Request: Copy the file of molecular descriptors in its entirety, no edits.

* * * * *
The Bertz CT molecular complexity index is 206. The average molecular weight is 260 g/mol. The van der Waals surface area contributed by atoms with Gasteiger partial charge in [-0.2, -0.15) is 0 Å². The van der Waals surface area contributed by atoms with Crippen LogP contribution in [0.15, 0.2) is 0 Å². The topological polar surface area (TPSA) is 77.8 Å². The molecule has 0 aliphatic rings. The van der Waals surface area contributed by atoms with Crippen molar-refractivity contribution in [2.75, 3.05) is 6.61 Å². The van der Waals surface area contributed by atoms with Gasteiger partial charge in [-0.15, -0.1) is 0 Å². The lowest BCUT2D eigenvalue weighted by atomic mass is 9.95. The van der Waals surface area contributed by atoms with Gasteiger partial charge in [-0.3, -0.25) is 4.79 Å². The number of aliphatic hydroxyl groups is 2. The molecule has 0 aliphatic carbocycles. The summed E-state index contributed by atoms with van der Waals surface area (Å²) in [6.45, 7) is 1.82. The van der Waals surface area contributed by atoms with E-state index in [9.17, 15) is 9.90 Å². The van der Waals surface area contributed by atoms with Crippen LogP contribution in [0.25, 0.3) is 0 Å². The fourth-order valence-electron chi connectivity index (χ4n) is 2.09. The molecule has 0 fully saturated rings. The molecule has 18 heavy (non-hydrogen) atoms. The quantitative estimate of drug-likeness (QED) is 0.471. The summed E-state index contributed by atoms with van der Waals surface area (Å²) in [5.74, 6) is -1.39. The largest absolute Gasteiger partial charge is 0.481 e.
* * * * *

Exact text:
The Bertz CT molecular complexity index is 206. The average molecular weight is 260 g/mol. The van der Waals surface area contributed by atoms with Gasteiger partial charge in [-0.2, -0.15) is 0 Å². The van der Waals surface area contributed by atoms with Crippen LogP contribution in [0.15, 0.2) is 0 Å². The topological polar surface area (TPSA) is 77.8 Å². The molecule has 0 aliphatic rings. The van der Waals surface area contributed by atoms with Crippen molar-refractivity contribution in [2.75, 3.05) is 6.61 Å². The van der Waals surface area contributed by atoms with Gasteiger partial charge in [-0.15, -0.1) is 0 Å². The lowest BCUT2D eigenvalue weighted by atomic mass is 9.95. The van der Waals surface area contributed by atoms with Gasteiger partial charge in [-0.3, -0.25) is 4.79 Å². The number of aliphatic hydroxyl groups is 2. The molecule has 0 aliphatic carbocycles. The summed E-state index contributed by atoms with van der Waals surface area (Å²) in [6.45, 7) is 1.82. The van der Waals surface area contributed by atoms with E-state index in [9.17, 15) is 9.90 Å². The van der Waals surface area contributed by atoms with Crippen LogP contribution in [0.25, 0.3) is 0 Å². The fourth-order valence-electron chi connectivity index (χ4n) is 2.09. The molecule has 0 fully saturated rings. The molecule has 18 heavy (non-hydrogen) atoms. The quantitative estimate of drug-likeness (QED) is 0.471. The summed E-state index contributed by atoms with van der Waals surface area (Å²) in [5.74, 6) is -1.39. The largest absolute Gasteiger partial charge is 0.481 e.